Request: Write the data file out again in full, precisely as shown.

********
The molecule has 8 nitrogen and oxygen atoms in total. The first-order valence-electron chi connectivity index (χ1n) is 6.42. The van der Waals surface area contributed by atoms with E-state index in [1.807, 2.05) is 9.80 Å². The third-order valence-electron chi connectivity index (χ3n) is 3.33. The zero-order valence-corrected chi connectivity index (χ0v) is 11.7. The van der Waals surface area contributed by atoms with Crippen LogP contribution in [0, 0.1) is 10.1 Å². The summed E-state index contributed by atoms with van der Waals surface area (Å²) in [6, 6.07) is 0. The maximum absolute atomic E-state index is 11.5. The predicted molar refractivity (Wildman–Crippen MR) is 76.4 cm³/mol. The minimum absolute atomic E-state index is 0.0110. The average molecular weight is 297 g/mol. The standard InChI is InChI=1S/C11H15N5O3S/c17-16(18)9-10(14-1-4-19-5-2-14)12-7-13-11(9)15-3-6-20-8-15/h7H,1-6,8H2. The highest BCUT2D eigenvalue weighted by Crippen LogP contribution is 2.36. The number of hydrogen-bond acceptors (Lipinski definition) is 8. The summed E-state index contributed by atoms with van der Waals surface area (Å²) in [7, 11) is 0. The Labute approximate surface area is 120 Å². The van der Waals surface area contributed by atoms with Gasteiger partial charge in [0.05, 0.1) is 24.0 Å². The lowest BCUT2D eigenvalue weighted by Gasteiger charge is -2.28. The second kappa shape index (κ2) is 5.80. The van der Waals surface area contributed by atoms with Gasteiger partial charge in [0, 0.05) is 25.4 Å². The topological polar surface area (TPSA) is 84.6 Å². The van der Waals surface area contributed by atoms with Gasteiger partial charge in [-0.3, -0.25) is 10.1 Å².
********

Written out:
The molecule has 8 nitrogen and oxygen atoms in total. The first-order valence-electron chi connectivity index (χ1n) is 6.42. The van der Waals surface area contributed by atoms with E-state index in [1.807, 2.05) is 9.80 Å². The third-order valence-electron chi connectivity index (χ3n) is 3.33. The zero-order valence-corrected chi connectivity index (χ0v) is 11.7. The van der Waals surface area contributed by atoms with Crippen LogP contribution in [0, 0.1) is 10.1 Å². The summed E-state index contributed by atoms with van der Waals surface area (Å²) in [6, 6.07) is 0. The maximum absolute atomic E-state index is 11.5. The predicted molar refractivity (Wildman–Crippen MR) is 76.4 cm³/mol. The minimum absolute atomic E-state index is 0.0110. The average molecular weight is 297 g/mol. The standard InChI is InChI=1S/C11H15N5O3S/c17-16(18)9-10(14-1-4-19-5-2-14)12-7-13-11(9)15-3-6-20-8-15/h7H,1-6,8H2. The highest BCUT2D eigenvalue weighted by Crippen LogP contribution is 2.36. The number of hydrogen-bond acceptors (Lipinski definition) is 8. The summed E-state index contributed by atoms with van der Waals surface area (Å²) in [7, 11) is 0. The Labute approximate surface area is 120 Å². The van der Waals surface area contributed by atoms with Gasteiger partial charge in [0.05, 0.1) is 24.0 Å². The lowest BCUT2D eigenvalue weighted by Gasteiger charge is -2.28. The second kappa shape index (κ2) is 5.80. The van der Waals surface area contributed by atoms with Gasteiger partial charge in [0, 0.05) is 25.4 Å². The topological polar surface area (TPSA) is 84.6 Å². The van der Waals surface area contributed by atoms with Gasteiger partial charge in [-0.3, -0.25) is 10.1 Å².